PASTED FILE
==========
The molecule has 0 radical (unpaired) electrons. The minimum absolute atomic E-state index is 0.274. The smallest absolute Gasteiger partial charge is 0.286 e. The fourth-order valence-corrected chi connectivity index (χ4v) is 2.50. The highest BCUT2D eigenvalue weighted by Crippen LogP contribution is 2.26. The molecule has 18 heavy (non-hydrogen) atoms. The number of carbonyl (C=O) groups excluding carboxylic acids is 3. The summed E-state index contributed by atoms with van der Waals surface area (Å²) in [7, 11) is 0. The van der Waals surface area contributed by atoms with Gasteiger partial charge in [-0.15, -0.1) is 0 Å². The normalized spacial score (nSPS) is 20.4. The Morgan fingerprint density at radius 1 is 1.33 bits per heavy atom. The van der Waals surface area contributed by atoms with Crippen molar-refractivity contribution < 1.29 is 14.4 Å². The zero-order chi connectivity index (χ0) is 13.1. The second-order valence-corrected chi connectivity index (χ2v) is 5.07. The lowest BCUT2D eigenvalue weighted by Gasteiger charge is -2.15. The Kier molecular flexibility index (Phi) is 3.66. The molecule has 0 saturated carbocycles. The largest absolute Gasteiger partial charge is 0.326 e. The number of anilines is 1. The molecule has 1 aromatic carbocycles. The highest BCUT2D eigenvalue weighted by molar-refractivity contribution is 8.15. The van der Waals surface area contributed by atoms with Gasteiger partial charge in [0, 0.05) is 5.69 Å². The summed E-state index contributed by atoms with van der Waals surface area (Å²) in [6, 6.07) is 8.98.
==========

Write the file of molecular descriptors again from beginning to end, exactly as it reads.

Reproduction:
The molecule has 0 radical (unpaired) electrons. The minimum absolute atomic E-state index is 0.274. The smallest absolute Gasteiger partial charge is 0.286 e. The fourth-order valence-corrected chi connectivity index (χ4v) is 2.50. The highest BCUT2D eigenvalue weighted by Crippen LogP contribution is 2.26. The molecule has 18 heavy (non-hydrogen) atoms. The number of carbonyl (C=O) groups excluding carboxylic acids is 3. The summed E-state index contributed by atoms with van der Waals surface area (Å²) in [7, 11) is 0. The van der Waals surface area contributed by atoms with Gasteiger partial charge in [-0.15, -0.1) is 0 Å². The normalized spacial score (nSPS) is 20.4. The Morgan fingerprint density at radius 1 is 1.33 bits per heavy atom. The van der Waals surface area contributed by atoms with Crippen molar-refractivity contribution < 1.29 is 14.4 Å². The zero-order chi connectivity index (χ0) is 13.1. The second-order valence-corrected chi connectivity index (χ2v) is 5.07. The lowest BCUT2D eigenvalue weighted by Gasteiger charge is -2.15. The Kier molecular flexibility index (Phi) is 3.66. The molecule has 0 saturated carbocycles. The largest absolute Gasteiger partial charge is 0.326 e. The number of anilines is 1. The molecule has 1 aromatic carbocycles. The highest BCUT2D eigenvalue weighted by molar-refractivity contribution is 8.15. The van der Waals surface area contributed by atoms with Gasteiger partial charge in [0, 0.05) is 5.69 Å². The summed E-state index contributed by atoms with van der Waals surface area (Å²) in [6, 6.07) is 8.98.